Many times, specially with POST, PUT and PATCH requests, the data is sent through the request body. To get this data, the event handler method needs to add a parameter with the @RequestBody annotation. It has a single property, allowEmpty, with false as its default value, which defines whether an empty request body is empty. If not, an exception will be thrown.

Object save(@RequestBody User user) {

Object save(Long id, @RequestBody User user) {

The following types are supported out-of-the-box:

  • String
  • Reader
  • InputStream
  • JSONObject
  • JSONArray
  • Primitive types and their wrapper types

The actual conversion logic is implemented in the HttpRequestBodyConverter service, which is defined is an ordered configuration of HttpRequestBodyConverter instances. The service calls all contributed instances until one of them returns a non-null value. If none of them returns a non-null value, it falls back to trying to find a coercion, direct or indirect, from HttpServletRequest to the desired type. 

Here's one example of implementing an new HttpRequestBodyConverter then the code added to AppModule or any other Tapestry-IoC module class to have it used by @RequestBody:

 * Converts the body of HTTP requests to {@link User} instances. It delegates this task
 * to {@link UserService#toObject(String)}.
public class UserHttpRequestBodyConverter implements HttpRequestBodyConverter {
    private final UserService userService;

    public UserHttpRequestBodyConverter(UserService userService) {
        this.userService = userService;

    public <T> T convert(HttpServletRequest request, Class<T> type) {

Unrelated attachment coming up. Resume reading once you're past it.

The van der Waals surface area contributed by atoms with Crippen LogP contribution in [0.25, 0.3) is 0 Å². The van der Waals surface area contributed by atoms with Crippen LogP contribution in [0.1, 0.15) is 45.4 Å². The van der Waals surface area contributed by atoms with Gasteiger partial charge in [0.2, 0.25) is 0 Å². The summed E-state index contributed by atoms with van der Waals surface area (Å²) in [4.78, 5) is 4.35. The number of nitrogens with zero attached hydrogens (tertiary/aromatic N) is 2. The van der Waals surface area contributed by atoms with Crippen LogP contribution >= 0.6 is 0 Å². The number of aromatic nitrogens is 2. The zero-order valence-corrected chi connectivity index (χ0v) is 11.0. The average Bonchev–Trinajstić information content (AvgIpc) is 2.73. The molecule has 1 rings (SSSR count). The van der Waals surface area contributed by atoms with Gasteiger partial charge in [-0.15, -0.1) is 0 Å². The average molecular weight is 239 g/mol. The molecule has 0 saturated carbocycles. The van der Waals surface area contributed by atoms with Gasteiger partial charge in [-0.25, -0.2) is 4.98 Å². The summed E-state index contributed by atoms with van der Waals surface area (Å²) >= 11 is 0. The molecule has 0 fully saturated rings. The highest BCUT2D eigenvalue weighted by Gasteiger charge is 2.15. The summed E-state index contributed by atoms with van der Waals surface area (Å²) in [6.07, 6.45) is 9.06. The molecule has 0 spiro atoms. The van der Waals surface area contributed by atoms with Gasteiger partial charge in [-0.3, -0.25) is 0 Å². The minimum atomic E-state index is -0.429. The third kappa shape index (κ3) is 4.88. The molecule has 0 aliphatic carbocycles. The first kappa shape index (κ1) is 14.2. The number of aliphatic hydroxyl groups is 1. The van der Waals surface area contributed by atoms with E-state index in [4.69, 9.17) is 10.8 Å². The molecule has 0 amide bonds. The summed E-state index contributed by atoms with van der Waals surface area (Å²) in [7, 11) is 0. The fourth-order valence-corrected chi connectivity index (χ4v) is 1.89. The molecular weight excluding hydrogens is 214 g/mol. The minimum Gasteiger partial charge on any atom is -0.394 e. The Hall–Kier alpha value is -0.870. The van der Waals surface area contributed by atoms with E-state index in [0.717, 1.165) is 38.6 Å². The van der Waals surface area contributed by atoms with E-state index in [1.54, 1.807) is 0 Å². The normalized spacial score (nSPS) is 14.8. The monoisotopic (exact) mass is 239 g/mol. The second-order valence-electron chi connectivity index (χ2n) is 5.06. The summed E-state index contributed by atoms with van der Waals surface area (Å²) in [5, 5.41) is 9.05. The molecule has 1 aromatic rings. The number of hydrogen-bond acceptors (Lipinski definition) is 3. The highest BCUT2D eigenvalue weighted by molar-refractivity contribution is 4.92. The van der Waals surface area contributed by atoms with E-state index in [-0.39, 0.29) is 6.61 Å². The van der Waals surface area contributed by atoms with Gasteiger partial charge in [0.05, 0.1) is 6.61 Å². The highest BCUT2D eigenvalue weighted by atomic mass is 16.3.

T value = null;
        // Check whether this converter handles the given type
        if (User.class.equals(type)) {
			// Actual conversion logic
            try {
                value = (T) userService.toObject(IOUtils.toString(request.getReader()));
            } catch (IOException e) {
                throw new RuntimeException(e);
        return value;

UserHttpRequestBodyConverter contribution
    public static void contributeHttpRequestBodyConverter(
            OrderedConfiguration<HttpRequestBodyConverter> configuration) {
        configuration.addInstance("User", UserHttpRequestBodyConverter.class); // automatic instantiation and dependency injection
		// or configuration.add("User", new UserHttpRequestBodyConverter(...));

Answering REST requests

Just like any other Tapestry event handler method, the returned value defines what gets to be sent to the user agent making the request. This logic is written in ComponentEventResultProcessor implementations, usually but not necessarily one per return type/class, which are contributed to the ComponentEventResultProcessor service. These implementations can also set additional HTTP headers and set the HTTP status code.